The perception and health seeking behaviour surrounding vaccine-preventable diseases in children: focus on the nomads of Nigeria - the Fulani

Fulton, John and Thompson Olusegun, Kareem (2018) The perception and health seeking behaviour surrounding vaccine-preventable diseases in children: focus on the nomads of Nigeria - the Fulani. In: BSA 50th Anniversary Medical Sociology Conference, 12th - 14th September 2018, Glasgow Caledonian University. (Unpublished)

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Abstract

Background: In Nigeria, despite the National Program on Immunization, the effective delivery of vaccine remains a problem in many parts of the country, particularly in remote, improvised or strife-torn areas and particularly among the Nomadic Fulani population.
Nomadic communities are on continual pastoral movement across borders, live in very traditional settings and they adhere strongly to traditional cultural values and beliefs, which can lead to poor health outcomes. In Nigeria, there is a lack of understanding of these customs, values and beliefs, due to limited information and research among Nomadic populations. Hence, this is a novel contribution
to existing public health research in terms of methods and findings.
Aim: The thesis sets out to grasp the complexity of vaccination, in particular, focusing on the Nomadic Fulani's Perception and careseeking behaviour around vaccine-preventable diseases in children.
Methodology: Through Situational Analysis (SA), an approach to Grounded theory as described by Clarke (Clarke, 2005) which is philosophical oriented in social constructionism and Qualitative semi-structured interview were conducted of Fulani women of childbearing age as well as Focus Group among Fulani men gave a clear picture on how their cultural practice has shaped their understanding of social and environmental factors and subsequently their adoption of preventive behaviour towards vaccination of children against common diseases.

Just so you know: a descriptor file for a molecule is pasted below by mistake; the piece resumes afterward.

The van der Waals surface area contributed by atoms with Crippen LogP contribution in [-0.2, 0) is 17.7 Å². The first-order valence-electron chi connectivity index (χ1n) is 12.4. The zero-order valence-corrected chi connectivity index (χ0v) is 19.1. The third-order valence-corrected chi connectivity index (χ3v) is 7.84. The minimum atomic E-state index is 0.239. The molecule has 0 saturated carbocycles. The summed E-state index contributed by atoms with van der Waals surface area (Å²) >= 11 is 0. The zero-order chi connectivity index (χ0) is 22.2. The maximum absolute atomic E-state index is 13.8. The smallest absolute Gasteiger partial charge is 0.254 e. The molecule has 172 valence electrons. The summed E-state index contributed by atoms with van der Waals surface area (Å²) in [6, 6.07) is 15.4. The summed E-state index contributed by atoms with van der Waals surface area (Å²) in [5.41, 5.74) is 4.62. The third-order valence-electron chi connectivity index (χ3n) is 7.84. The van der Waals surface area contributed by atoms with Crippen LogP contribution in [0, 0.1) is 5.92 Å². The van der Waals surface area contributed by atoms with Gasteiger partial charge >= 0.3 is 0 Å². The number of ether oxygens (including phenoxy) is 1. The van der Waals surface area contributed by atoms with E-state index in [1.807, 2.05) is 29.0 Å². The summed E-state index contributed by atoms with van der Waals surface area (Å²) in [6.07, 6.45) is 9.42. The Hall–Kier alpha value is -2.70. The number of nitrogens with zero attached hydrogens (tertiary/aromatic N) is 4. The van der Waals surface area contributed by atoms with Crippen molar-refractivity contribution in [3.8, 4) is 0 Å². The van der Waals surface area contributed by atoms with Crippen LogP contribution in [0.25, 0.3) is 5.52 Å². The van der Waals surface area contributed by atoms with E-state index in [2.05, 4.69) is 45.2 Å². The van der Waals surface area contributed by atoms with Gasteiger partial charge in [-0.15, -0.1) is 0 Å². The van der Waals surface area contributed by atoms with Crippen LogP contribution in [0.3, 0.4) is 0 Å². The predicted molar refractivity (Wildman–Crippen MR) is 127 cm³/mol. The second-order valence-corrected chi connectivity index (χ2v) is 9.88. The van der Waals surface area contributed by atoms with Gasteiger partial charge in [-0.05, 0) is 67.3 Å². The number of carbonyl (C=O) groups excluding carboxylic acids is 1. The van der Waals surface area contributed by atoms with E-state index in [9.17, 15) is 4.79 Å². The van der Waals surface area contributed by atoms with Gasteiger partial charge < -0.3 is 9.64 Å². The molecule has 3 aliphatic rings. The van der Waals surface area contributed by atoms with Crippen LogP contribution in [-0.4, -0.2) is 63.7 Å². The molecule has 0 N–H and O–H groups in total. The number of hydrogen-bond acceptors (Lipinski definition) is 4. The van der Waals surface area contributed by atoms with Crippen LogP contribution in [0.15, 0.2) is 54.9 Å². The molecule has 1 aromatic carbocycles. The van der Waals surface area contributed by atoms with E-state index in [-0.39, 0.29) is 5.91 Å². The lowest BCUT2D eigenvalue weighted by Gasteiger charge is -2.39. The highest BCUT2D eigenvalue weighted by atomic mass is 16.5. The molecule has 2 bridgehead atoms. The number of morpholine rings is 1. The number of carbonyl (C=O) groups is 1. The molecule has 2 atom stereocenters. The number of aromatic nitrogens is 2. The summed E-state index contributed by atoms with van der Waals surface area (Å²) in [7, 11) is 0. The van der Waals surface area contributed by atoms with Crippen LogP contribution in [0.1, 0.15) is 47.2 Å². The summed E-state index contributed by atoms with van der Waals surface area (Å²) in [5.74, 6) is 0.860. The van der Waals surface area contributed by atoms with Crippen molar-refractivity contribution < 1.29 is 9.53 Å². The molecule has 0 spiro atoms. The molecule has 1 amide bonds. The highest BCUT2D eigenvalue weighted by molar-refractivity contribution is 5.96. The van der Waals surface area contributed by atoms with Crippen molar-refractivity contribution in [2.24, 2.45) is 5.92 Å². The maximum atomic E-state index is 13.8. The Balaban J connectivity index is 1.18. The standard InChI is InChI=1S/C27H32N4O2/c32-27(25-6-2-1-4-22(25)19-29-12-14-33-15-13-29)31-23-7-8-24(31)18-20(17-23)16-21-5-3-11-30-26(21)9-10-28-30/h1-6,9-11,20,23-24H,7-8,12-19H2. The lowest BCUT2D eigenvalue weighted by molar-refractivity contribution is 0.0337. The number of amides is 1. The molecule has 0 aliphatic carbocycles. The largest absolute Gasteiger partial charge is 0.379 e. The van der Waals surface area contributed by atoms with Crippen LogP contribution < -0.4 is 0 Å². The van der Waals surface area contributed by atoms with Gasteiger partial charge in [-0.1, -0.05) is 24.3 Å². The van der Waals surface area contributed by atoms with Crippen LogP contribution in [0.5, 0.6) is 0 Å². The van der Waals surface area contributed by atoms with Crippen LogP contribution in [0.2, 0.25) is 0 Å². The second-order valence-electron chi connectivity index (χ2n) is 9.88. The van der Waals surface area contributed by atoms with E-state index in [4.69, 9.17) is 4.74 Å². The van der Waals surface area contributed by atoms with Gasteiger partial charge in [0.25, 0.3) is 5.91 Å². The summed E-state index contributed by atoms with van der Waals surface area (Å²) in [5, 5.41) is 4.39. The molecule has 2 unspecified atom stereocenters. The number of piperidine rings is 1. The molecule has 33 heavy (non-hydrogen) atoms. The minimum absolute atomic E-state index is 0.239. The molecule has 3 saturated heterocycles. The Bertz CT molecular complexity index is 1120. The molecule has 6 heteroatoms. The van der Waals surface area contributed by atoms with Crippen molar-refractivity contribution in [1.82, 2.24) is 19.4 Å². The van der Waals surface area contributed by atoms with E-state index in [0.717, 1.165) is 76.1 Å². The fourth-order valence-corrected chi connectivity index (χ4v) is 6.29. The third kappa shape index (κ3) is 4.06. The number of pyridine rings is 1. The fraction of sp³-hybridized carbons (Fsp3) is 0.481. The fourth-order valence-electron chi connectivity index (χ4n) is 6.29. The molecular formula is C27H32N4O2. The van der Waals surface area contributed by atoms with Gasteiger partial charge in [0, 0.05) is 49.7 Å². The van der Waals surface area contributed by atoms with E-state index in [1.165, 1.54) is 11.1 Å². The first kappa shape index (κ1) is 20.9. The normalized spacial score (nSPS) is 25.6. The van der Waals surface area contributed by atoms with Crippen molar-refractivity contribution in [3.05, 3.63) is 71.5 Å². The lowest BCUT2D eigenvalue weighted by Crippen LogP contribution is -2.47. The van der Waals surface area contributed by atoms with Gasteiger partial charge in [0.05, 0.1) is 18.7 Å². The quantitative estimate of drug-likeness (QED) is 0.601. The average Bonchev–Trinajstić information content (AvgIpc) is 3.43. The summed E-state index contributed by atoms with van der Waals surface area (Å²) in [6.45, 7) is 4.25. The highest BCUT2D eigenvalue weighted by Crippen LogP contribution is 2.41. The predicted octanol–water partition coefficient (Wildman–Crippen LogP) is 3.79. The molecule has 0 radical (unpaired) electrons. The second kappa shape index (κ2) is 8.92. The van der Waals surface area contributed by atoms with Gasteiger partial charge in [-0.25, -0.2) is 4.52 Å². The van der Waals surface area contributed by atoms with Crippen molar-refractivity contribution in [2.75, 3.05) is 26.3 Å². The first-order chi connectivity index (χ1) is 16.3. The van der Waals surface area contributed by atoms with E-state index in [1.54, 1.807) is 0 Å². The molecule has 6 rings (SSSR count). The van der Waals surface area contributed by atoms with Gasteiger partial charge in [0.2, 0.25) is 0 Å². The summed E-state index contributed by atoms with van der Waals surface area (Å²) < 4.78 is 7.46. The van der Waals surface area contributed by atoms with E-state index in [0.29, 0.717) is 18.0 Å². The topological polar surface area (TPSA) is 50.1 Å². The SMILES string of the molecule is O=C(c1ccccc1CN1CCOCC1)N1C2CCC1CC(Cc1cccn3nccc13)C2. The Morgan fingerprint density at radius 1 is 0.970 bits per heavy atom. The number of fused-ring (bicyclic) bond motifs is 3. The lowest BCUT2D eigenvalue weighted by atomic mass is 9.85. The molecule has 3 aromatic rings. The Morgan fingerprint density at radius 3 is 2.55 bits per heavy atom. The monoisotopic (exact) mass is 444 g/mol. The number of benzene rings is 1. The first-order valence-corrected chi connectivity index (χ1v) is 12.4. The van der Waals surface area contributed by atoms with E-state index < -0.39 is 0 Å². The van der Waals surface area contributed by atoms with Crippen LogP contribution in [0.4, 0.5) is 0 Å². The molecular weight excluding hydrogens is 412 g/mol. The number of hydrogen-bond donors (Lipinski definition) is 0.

Result: The preliminary result indicated poor knowledge of the vaccination practice; the impact of cultural belief and practice on the decision-making process in nomadic communities to the role of traditional treatment and their link to the formal health system.

Item Type: Conference or Workshop Item (Paper)
Divisions: Faculty of Health Sciences and Wellbeing
Depositing User: Klaire Purvis-Shepherd
Date Deposited: 14 Mar 2019 16:33
Last Modified: 14 Mar 2019 16:33
URI: http://sure.sunderland.ac.uk/id/eprint/10540
ORCID for John Fulton: ORCID iD orcid.org/0000-0003-2059-6932

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